However, the second split was completely different and the team missed out on the Berlin Major after a final-week loss against G2 Esports. Georgi “GorgoNa” Stoyanov and Jake “Sloth” Brown parted ways with the team after the end of the stage, with March “Jume” Steinmann and Maxime “Meloo” Cahagnet their replacements. Both players will be making their professional debuts on Monday.
Despite a promising start to the second stage, NAVI couldn’t keep up with the top four and finished in seventh place – five points behind fourth-placed G2.
Heading into the final stage of the year, they have made two changes to try and qualify for the November Major. Pedro “Thuunder” Muniz was the first who parted ways with the team, while Byron “Blurr” Murray also left. Signed in their stead were the tier-two players of Jake “Leadr” Fortunato and Edoardo “T3b” Treglia.
Team Secret head into the final stage of the season in a complicated spot, hence why the team has made three changes to the team.
Following the departure of Szymon “Saves” Kamieniak, who joined the team before the second stage, and the benching of Keenan “Keenan” Dunne, Secret have opted to sign Dawid “Gruby” Marciniak and Reece “ASTRO” Lambert. Things are looking up for them with the fresh blood, especially with their new esteemed coach, former FURIA man Marlon “Twister” Mello.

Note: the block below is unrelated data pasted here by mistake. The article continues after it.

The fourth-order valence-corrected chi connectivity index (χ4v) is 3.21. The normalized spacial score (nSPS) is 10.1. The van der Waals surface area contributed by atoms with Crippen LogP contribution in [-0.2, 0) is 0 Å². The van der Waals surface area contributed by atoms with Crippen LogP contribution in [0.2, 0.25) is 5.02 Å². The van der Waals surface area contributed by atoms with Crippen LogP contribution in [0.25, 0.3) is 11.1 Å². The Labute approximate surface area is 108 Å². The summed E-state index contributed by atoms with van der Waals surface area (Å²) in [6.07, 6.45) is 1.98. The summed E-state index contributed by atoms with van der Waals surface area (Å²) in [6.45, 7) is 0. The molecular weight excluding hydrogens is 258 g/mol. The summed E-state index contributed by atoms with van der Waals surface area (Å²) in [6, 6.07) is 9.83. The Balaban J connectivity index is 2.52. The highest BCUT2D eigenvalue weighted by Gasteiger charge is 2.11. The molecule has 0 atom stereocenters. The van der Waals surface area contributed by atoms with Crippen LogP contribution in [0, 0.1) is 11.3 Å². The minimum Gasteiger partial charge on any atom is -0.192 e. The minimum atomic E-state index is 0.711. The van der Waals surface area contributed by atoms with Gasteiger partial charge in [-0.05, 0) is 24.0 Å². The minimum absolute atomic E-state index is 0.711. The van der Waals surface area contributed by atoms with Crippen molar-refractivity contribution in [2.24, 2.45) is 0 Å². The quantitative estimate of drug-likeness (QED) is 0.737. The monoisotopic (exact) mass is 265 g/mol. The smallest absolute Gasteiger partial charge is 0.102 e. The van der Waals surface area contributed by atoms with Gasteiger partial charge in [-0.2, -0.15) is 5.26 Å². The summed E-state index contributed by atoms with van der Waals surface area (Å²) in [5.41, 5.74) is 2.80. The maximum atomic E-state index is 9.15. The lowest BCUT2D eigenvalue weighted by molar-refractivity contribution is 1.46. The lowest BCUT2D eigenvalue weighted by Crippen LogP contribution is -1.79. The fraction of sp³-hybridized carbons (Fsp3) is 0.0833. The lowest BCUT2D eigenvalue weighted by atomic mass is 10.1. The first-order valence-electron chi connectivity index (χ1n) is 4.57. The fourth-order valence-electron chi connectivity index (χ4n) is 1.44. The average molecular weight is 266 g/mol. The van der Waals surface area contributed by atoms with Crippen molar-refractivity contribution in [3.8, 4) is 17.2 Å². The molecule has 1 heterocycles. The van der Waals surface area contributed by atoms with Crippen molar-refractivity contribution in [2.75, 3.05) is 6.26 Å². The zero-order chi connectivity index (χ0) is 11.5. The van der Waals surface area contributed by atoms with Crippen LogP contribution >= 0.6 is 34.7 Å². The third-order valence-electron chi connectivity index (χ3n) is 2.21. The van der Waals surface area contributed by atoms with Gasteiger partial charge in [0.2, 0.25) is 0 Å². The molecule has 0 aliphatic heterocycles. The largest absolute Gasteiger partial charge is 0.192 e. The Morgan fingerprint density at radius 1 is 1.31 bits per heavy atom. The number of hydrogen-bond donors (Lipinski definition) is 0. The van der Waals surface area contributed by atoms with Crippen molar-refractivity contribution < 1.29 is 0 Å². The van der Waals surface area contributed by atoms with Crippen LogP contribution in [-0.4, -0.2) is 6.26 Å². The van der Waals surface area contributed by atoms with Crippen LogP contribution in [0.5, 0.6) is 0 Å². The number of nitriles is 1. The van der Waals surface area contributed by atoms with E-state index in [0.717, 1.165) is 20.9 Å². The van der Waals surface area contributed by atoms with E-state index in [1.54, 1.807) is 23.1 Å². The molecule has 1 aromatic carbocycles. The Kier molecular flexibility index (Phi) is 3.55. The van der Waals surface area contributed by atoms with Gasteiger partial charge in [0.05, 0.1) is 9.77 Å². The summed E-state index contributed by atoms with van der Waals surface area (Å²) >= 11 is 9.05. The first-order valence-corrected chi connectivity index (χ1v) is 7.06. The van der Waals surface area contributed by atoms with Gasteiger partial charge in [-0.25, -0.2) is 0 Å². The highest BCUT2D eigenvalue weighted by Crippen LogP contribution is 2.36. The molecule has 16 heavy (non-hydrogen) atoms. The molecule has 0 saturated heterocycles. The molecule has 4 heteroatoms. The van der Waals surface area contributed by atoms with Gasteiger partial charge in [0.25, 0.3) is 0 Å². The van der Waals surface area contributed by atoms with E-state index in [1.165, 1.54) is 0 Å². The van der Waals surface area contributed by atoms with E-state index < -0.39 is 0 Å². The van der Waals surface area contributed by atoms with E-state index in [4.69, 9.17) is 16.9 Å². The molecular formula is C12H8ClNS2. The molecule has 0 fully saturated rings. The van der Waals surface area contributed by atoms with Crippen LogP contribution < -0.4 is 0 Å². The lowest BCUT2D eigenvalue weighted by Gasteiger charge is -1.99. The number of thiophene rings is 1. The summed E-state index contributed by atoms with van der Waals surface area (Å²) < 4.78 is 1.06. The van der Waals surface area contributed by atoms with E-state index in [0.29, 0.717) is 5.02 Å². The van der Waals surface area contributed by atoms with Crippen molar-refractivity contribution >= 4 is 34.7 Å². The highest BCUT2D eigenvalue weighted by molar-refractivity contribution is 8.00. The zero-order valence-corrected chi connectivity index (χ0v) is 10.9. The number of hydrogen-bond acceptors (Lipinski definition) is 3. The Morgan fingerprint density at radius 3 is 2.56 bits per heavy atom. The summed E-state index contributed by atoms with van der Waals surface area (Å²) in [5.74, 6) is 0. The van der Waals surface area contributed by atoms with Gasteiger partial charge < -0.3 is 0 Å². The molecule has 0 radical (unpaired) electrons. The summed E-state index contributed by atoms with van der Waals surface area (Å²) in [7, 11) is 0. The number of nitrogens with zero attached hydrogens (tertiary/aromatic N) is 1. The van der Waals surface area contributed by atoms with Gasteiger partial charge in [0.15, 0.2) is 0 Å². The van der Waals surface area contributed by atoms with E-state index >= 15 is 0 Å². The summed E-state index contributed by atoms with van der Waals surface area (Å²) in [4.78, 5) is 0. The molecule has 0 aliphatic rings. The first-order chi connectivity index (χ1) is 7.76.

Outsiders have picked up three former Team Empire players in Dmitry “Always” Mitrahovich, Danila “dan” Dontsov, and Danil “JoyStiCK” Gabov with the goal of getting back to international competitions. JoyStiCK, however, is ostensibly a coach.
This is as only two of the trio can officially play, as Ubisoft’s rules state that teams can only sign two players per transfer window. However, teams are allowed to also sign a coach, who is only allowed to play if a player from the starting lineup cannot play due to "exceptional circumstances".
Formerly PWNZ (Team Empire), TT9 head into the final stage of the year without making changes to the squad. Team Empire parted ways with their roster on Sep. 6, with TT9 announcing their signing of the team on Sep. 11.
Their time in the EUL has already been difficult; SiegeGG reported on the players' struggle to keep playing throughout the 2022 season after sanctions in response to Russia's invasion of Ukraine hit Team Empire. The organization subsequently failed to pay its players "since March", said team manager Igor "TheRealestRussian" Obukhov.
Their player Nikita "Niko2k" Rusyaev also revealed that he "should be paid" but he "didn’t know now" and said that the situation became so dire for him in Jul. that he was forced to "eat (just) bread for the 2-3 days" after complications with his bank. He also mentioned he had to "sell some of (his) things, mouses or keyboard, to have money as well."
However, with TT9 signing them, things might be looking up and they could be getting some much-needed stability.